Daylight Software Version 4.73 Release Notes for Red Hat Linux

Back to Daylight Software Version 4.73 Release Notes

Rev: November 15, 2001




- An Intel or Intel-Compatible PC running Red Hat Linux 6.1 or higher with networking.

- An ethernet card on the PC via which the PC is networked. This card is absolutely necessary as its MAC address is used for licensing.

NOTE: Software was built on Red Hat Linux 6.2. Software passed testing on Red Hat Linux 6.1, 6.2 and 7.1. It runs well on these versions, however we do recommend RedHat Linux 6.2. Red Hat 7.2 has not been tested at this time. No other Linux versions have been tested at this time.

At this moment there is no support for clustered Linux in this release.


Intel and Intel-compatible processors, unlike the SGI MIPS or Sun SPARC processors, are little endian. Endianness refers to how the byte-ordering which the processor uses internally to store numbers. A big endian processor like the Sun SPARC or SGI MIPS processor represents a number 0x1000, as 0x1000 internally. A little endian processor like the Intel Pentium represents this as 0x0010 internally instead. The ordering of the individual bytes is swapped. This is a factor when performing datatype conversion and writing binary files.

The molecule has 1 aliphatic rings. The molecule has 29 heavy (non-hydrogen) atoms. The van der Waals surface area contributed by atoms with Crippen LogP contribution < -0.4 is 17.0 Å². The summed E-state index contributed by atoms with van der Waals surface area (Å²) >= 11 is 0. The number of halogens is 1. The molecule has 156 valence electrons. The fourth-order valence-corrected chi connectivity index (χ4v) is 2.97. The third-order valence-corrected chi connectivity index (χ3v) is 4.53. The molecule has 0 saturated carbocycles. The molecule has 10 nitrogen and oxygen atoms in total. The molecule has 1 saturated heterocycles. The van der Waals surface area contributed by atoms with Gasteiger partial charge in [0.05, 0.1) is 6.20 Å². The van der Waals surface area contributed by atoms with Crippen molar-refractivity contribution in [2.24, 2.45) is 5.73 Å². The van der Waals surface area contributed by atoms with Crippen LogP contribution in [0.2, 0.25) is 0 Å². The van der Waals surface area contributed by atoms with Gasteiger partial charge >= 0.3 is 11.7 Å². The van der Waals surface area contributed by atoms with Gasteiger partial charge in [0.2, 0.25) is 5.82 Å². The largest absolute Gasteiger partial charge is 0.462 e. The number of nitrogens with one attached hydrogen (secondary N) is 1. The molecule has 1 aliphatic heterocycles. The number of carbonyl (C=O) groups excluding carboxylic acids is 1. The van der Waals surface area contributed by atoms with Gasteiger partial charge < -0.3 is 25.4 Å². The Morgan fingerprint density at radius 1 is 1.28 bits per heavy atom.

The Daylight 4.71 software has been written so that endianness is never an issue. Hence all Daylight Database files may be used interchangeably between Sun, SGI or Intel-Linux computers. The only case where endianness is an issue is in the clogp binary database files. You cannot use a fragment database binary file created on a Sun or SGI on an Intel Linux computer. However the textual form of the fragment files can be interchanged and used. When the clogp program runs the first time, it checks for a binary file and generates it, if not present, from the text file. The generated binary file is of the correct endianness for the system.